Felix leaned sideways and looked towards the front of the line. The examiner was gathering his papers. The guard stood up slightly straighter. Overhead, the sun seemed to have reached its peak and suddenly, conversation became a little hushed. Feet shuffled; someone cleared their throat. It looked like everyone was ready for the Exam to begin.
At last, the examiner waved the first person forward. By now, several Neopets had joined the line behind Felix. Their whispered yet constant chatter and Logan's continued attempts at conversation with those around him made it hard to think. The Shoyru grasped the list of words like a lifeline, his eyes scanning it over and over.
The first few Neopets emerged from the queue bawling. Felix averted his eyes when they passed him, his stomach churning. As the line progressed, he felt increasingly warmer. The sun had broken through the morning haze and was now mercilessly beating down on the soon-to-be (or soon-to-be-rejected) scholars. The afternoon had become still and sultry. Some 'pets tugged at the necklines of their robes, others fanned themselves with their hands. The hubbub was gradually replaced with the sound of restless sighs, tapping feet and occasionally, the sound of a particularly emotional Neopet bursting into tears.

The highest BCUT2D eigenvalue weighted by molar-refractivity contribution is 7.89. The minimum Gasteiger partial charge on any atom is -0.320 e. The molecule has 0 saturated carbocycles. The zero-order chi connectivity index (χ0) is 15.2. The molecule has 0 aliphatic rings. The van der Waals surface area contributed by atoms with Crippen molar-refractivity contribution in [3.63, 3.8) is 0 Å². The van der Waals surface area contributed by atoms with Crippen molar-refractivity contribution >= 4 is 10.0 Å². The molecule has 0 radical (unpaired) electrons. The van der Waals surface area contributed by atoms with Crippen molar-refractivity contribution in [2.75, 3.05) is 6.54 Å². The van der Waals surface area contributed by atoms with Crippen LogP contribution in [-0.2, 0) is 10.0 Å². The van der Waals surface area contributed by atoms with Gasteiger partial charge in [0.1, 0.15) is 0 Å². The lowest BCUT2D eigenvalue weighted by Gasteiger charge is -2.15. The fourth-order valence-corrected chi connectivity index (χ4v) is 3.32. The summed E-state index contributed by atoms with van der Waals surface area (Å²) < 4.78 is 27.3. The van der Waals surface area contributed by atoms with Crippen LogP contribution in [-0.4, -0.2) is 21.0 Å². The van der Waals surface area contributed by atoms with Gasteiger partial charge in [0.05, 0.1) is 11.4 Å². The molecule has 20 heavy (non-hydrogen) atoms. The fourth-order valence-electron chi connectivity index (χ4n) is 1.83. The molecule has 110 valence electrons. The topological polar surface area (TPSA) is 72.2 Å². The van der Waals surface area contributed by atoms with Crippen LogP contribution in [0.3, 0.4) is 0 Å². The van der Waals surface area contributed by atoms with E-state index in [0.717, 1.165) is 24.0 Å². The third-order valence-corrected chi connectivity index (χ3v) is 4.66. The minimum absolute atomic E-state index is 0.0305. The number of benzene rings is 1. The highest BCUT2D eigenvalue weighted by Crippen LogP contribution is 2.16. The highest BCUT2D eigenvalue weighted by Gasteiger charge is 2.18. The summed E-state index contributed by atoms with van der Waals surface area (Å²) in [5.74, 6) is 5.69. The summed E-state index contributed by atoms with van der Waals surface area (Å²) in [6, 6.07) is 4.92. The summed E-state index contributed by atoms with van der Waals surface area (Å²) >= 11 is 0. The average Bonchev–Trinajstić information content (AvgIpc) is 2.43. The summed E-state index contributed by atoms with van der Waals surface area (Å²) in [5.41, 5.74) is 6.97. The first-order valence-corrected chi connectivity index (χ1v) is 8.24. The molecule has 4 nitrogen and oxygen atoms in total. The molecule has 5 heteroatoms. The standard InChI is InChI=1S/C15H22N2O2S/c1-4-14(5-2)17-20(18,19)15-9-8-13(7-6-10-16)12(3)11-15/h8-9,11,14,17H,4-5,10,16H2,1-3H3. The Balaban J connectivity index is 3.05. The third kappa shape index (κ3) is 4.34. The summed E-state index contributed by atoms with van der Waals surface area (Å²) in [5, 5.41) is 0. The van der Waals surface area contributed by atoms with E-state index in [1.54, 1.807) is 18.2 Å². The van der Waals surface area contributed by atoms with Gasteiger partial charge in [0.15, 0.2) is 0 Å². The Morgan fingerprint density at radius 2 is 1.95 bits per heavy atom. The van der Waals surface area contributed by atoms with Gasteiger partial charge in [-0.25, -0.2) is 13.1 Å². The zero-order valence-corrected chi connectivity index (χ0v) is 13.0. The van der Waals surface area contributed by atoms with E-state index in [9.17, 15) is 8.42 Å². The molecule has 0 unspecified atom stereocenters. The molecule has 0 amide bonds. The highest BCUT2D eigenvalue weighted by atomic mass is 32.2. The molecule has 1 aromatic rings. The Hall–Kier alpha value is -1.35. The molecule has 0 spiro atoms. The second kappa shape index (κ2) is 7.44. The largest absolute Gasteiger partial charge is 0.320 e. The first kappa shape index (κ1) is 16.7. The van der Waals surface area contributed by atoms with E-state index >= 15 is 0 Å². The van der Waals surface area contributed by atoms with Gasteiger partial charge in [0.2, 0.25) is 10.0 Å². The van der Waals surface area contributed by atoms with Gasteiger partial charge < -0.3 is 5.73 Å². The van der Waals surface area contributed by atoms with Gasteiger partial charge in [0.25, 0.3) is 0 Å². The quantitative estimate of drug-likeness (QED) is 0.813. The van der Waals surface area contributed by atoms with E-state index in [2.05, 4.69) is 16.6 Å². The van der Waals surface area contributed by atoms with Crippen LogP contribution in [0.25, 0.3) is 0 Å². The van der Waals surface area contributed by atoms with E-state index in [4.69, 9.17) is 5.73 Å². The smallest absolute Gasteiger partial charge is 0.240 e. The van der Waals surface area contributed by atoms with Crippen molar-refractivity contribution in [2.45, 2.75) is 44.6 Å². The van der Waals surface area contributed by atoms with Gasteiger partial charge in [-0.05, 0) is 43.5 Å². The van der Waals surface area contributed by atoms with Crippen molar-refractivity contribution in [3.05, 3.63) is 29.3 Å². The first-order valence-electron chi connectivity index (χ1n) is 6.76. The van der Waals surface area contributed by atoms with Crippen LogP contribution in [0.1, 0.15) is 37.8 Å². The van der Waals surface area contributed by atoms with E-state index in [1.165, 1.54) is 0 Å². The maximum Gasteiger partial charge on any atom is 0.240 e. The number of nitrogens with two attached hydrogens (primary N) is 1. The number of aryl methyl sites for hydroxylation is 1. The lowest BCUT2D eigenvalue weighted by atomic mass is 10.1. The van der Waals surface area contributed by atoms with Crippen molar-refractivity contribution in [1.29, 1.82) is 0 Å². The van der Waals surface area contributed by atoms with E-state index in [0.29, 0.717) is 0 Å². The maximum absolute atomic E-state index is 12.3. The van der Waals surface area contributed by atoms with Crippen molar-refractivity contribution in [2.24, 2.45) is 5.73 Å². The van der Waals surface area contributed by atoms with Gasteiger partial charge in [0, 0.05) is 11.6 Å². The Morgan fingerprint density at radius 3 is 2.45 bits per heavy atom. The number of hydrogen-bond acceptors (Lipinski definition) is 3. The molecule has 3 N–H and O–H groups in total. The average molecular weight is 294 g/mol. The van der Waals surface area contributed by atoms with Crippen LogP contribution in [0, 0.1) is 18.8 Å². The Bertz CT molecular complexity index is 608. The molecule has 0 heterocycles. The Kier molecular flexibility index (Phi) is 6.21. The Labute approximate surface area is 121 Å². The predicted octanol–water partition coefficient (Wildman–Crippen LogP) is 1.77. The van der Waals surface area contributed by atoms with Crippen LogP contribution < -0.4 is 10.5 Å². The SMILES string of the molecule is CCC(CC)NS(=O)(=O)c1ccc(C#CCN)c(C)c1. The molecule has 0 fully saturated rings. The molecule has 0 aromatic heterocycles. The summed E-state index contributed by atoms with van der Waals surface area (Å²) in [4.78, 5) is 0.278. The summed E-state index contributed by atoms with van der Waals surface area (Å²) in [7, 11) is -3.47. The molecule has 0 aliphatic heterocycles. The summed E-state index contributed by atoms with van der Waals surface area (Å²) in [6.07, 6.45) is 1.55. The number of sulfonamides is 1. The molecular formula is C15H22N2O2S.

The line crept along sluggishly. After a while, even Logan seemed too exhausted by the heat to chitchat. Felix tried to focus on his list, attempting to absorb every last word, but apprehension coupled with the heat made it nearly impossible to concentrate. Carefully folding the list, he tucked it away into a pocket. Now that he had nothing to do except wait his turn, the questions he had tried to ward off all morning flooded into his head.
What word will I get asked? What if I get it wrong? What if I let my family down? What if people make fun of me? What if, what if, what if...
By now, only a few Neopets stood between him and the examiner. He watched as a stuttering Mynci attempted to spell 'extraterrestrials', added at least two extra r's, and was turned away. A Bruce followed, nearly being allowed into the palace despite his spelling error, before the guard caught him.
Finally, it was Logan's turn. Felix gazed in awe as he marched forward, recited his spelling like clockwork and, with a backwards smirk at the remaining 'pets, strutted into the palace.
"Next," the examiner called.
Felix stood frozen.
"Next," the examiner repeated, frowning slightly. Miraculously, Felix's feet somehow shuffled forward.
The examiner consulted the scroll in front of him. "Bankruptcy," he decided, turning back to the Shoyru.
Felix had waited for this moment for as long as he could remember: the year he would finally be eligible to participate in the Imperial Exam. He wanted to become the youngest scholar in Shenkuu; perhaps then people would see him as an intellectual, as more than an overambitious dreamer or a silly kid. His older siblings might even begin to take him seriously, and his parents would be proud of him. But all his aspirations seemed to evaporate as he faced the examiner, paralyzed. He noticed the splotches of ink on the examiner's face and hastily swallowed the nervous laughter bubbling inside him. The Kacheek was staring at him with raised eyebrows. Why was he staring again? Oh, right! Felix was supposed to be spelling!